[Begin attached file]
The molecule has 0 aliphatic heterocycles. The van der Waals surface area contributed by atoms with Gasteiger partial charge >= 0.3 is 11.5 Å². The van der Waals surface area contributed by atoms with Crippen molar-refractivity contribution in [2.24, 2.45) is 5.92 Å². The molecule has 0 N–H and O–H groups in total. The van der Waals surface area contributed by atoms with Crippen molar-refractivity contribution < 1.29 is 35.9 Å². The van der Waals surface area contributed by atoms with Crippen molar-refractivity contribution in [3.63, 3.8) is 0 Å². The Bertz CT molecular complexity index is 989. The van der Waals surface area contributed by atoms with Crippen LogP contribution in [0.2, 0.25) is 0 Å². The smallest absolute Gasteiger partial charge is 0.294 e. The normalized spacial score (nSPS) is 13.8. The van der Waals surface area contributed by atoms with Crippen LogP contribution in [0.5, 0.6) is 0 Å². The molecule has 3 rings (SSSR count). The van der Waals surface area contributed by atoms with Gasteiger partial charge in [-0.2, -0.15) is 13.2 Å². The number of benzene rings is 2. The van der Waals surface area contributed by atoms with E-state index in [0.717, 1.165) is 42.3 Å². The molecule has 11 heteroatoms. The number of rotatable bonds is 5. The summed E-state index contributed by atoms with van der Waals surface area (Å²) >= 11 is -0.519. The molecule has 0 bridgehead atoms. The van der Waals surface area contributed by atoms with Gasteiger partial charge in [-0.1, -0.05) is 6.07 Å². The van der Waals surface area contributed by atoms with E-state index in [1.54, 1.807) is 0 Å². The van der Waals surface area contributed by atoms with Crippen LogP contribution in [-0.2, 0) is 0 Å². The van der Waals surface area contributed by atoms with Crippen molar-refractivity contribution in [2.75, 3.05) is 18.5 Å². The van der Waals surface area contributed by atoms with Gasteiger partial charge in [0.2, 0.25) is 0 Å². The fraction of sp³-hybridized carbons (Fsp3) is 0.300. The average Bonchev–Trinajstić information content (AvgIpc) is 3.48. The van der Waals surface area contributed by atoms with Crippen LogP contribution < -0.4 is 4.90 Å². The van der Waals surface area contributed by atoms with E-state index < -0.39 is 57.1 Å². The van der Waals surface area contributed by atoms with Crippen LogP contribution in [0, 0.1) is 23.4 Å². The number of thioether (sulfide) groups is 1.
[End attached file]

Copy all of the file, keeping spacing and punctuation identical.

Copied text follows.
The molecule has 0 aliphatic heterocycles. The van der Waals surface area contributed by atoms with Gasteiger partial charge >= 0.3 is 11.5 Å². The van der Waals surface area contributed by atoms with Crippen molar-refractivity contribution in [2.24, 2.45) is 5.92 Å². The molecule has 0 N–H and O–H groups in total. The van der Waals surface area contributed by atoms with Crippen molar-refractivity contribution < 1.29 is 35.9 Å². The van der Waals surface area contributed by atoms with Crippen molar-refractivity contribution in [3.63, 3.8) is 0 Å². The Bertz CT molecular complexity index is 989. The van der Waals surface area contributed by atoms with Crippen LogP contribution in [0.2, 0.25) is 0 Å². The smallest absolute Gasteiger partial charge is 0.294 e. The normalized spacial score (nSPS) is 13.8. The van der Waals surface area contributed by atoms with Crippen LogP contribution in [0.5, 0.6) is 0 Å². The molecule has 3 rings (SSSR count). The van der Waals surface area contributed by atoms with Gasteiger partial charge in [-0.2, -0.15) is 13.2 Å². The number of benzene rings is 2. The van der Waals surface area contributed by atoms with E-state index in [0.717, 1.165) is 42.3 Å². The molecule has 11 heteroatoms. The number of rotatable bonds is 5. The summed E-state index contributed by atoms with van der Waals surface area (Å²) >= 11 is -0.519. The molecule has 0 bridgehead atoms. The van der Waals surface area contributed by atoms with Gasteiger partial charge in [-0.1, -0.05) is 6.07 Å². The van der Waals surface area contributed by atoms with E-state index in [1.54, 1.807) is 0 Å². The van der Waals surface area contributed by atoms with Crippen LogP contribution in [-0.2, 0) is 0 Å². The van der Waals surface area contributed by atoms with Crippen molar-refractivity contribution in [2.75, 3.05) is 18.5 Å². The van der Waals surface area contributed by atoms with Gasteiger partial charge in [0.2, 0.25) is 0 Å². The fraction of sp³-hybridized carbons (Fsp3) is 0.300. The average Bonchev–Trinajstić information content (AvgIpc) is 3.48. The van der Waals surface area contributed by atoms with Crippen LogP contribution < -0.4 is 4.90 Å². The van der Waals surface area contributed by atoms with E-state index < -0.39 is 57.1 Å². The van der Waals surface area contributed by atoms with Crippen LogP contribution in [0, 0.1) is 23.4 Å². The number of thioether (sulfide) groups is 1.